A project that I started last weekend is an old task that I hope will improve my writing. Many writers of a time long gone, learned their craft by sitting down at a typewriter and copying the works they admired most. Hunter S. Thompson would type out, from start to finish, The Great Gatsby and For Whom the Bell Tolls. He believed there was a rhythm to their writing and wanted to tap into that. Plus, there was the joy of trying to connect with how it might have felt to write those great American novels for the first time. A journalist who befriended Hemingway later in his life, learned grammar and sentence structure by copying Hemingway’s short stories over a weekend in an attempt to keep his journalism job. The practice worked and he later wrote Papa Hemingway in Cuba.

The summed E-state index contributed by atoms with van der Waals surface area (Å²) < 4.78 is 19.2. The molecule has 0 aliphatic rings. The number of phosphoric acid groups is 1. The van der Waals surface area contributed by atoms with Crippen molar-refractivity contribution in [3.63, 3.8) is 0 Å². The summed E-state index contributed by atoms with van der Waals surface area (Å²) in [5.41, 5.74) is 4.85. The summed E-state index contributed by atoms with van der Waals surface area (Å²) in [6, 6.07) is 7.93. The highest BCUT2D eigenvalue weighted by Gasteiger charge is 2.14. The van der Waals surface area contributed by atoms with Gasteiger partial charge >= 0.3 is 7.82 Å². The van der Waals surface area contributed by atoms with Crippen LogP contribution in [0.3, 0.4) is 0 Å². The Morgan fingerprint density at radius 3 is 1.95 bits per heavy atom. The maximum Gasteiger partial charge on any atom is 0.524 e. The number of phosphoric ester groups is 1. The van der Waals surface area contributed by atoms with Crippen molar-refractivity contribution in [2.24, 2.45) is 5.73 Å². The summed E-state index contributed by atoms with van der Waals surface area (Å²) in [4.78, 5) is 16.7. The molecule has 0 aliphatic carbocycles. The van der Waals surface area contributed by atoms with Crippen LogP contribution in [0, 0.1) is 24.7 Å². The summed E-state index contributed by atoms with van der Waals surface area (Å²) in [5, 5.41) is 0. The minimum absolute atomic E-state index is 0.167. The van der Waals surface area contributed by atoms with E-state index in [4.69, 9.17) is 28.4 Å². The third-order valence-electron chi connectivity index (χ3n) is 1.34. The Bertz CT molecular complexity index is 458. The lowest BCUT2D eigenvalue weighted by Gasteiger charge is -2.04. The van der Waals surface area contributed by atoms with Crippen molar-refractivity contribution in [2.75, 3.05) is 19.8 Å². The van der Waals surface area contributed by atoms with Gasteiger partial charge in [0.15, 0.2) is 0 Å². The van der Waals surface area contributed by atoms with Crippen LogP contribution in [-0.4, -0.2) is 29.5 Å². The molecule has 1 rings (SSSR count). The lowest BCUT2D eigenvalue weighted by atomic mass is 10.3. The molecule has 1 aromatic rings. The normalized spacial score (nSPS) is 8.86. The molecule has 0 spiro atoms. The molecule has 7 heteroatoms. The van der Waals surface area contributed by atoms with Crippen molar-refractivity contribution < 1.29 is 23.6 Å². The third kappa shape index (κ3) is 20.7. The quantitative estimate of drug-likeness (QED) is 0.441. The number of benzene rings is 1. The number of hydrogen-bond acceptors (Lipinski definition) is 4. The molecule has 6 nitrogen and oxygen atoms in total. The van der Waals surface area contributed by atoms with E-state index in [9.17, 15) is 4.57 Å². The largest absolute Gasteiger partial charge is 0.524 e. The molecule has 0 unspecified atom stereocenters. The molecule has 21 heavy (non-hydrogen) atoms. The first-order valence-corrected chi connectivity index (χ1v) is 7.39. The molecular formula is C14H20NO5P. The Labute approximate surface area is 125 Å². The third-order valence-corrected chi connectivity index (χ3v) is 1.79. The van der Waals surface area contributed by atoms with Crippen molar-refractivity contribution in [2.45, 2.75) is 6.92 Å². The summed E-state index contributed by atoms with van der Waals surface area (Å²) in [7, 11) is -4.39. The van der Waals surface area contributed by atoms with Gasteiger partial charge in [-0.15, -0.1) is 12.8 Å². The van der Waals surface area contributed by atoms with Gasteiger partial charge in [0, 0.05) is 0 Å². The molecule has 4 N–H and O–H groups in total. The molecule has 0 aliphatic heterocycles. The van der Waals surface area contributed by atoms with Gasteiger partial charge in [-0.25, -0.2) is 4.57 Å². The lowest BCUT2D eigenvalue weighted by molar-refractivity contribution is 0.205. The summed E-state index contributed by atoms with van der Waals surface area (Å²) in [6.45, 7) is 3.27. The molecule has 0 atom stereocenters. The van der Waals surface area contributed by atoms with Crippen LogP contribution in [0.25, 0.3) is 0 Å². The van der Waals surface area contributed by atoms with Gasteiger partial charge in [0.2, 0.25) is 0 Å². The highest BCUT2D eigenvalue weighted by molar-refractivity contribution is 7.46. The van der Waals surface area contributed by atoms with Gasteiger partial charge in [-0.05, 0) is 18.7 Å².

I didn’t read Gatsby for the first time until last year and since then it is one of the only books out of the 176 I read that year which has stayed with me. The writing style, the story that still speaks volumes today, and the fact that it was unsuccessful in the market spoke to me about how a great piece of literature could be overlooked until decades later. Again, I’m forcing myself to go low tech for the sake of improving my writing. The world is massive, with too much to take in. Stepping back and clearing my slate is a much-needed task if I’m going to be able to focus on what is important in my life. I’m thankful for the new job that I have, the security it affords, and while I wonder if it is a mistake to close my windows to a world that appears to be falling apart, I can only admit that as a small fish in a vast sea, there is little if anything I can do about it except continue on my path and maybe write something that might make a difference for those that read my stories.

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Surviving Trump’s America